These dramatic seed pods carry a warning -- poison! Jimsonweed (Datura stramonium) is common around here -- this one showed up in our garden. I already knew it has hallucinogenic qualities--a neighbor told me years ago that when she was young, thrill-seeking teenagers would lay one of the little seeds inside their lower eyelid and it would make then see strange things.
What I didn't know was that the name Jimsonweed was originally Jamestown Weed, derived from Jamestown, Virginia where English soldiers, attempting to put down a rebellion in 1676, boiled and ate a quantity of the leaves "the effect of which was a very pleasant comedy, for they turned natural fools upon it for several days: one would blow a feather up in the air; another would dart straws at it with much fury; and another, stark naked, was sitting in a corner like a monkey . . .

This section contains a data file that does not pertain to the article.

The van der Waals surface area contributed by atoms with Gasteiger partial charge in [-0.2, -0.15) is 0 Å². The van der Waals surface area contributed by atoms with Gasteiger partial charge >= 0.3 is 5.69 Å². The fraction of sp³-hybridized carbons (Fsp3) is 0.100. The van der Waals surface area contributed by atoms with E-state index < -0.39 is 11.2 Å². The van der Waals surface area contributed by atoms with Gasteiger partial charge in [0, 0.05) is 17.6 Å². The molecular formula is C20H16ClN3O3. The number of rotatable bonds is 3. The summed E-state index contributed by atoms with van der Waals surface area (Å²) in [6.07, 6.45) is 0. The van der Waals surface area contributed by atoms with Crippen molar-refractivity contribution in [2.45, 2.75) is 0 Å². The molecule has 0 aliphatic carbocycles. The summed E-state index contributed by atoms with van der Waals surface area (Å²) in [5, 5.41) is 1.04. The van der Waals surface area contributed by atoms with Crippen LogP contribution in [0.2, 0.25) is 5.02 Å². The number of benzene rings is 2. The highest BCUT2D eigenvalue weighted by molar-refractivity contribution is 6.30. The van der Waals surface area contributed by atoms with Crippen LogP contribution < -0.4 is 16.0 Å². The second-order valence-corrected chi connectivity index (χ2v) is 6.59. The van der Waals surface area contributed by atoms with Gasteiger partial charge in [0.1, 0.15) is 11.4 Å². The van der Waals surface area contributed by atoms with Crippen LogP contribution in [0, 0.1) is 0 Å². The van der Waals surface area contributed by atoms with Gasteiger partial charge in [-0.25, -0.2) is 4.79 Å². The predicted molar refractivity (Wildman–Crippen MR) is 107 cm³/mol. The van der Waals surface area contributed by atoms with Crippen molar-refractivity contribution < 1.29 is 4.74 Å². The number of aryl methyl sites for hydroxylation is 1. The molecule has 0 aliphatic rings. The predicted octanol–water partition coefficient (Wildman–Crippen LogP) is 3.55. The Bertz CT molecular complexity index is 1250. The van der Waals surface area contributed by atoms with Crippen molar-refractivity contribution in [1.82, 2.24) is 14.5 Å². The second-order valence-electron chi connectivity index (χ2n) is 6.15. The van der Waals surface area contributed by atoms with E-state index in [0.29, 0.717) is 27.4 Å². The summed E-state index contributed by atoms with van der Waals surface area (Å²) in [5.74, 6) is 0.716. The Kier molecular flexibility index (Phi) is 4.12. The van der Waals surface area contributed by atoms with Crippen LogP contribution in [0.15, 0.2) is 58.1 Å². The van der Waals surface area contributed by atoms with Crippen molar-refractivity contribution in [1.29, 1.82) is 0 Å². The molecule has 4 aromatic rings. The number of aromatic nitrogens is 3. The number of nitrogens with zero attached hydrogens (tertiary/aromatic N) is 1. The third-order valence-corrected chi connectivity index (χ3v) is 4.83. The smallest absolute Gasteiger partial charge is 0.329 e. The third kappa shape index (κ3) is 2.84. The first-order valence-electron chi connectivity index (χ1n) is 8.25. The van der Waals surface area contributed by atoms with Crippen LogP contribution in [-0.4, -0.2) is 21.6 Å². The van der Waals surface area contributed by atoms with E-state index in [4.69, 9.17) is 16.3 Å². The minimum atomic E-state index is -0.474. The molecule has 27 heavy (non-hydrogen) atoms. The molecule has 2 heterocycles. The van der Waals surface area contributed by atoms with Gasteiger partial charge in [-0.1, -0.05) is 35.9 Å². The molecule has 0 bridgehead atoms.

In this frantic condition they were confined, lest they should, in their folly, destroy themselves--though it was observed that all their actions were full of innocence and good nature. . .a thousand such simple tricks they played, and after eleven days returned to themselves again, not remembering anything that had passed."
(From The History and Present State of Virginia, Book II-1705
I'm not tempted.
Depending on where you live, the plant is also called thornapple, moon flower, hell's bells, devil's trumpet, devil's weed, stinkweed, locoweed, prickly burr, or devil's cucumber.
Its poisonous ingredients include atropine, scopolomine, hyoscyamine, and tryopane alkaloids.
A perfect plant for a witch's garden. Maybe between to the foxglove and deadly nightshade . . .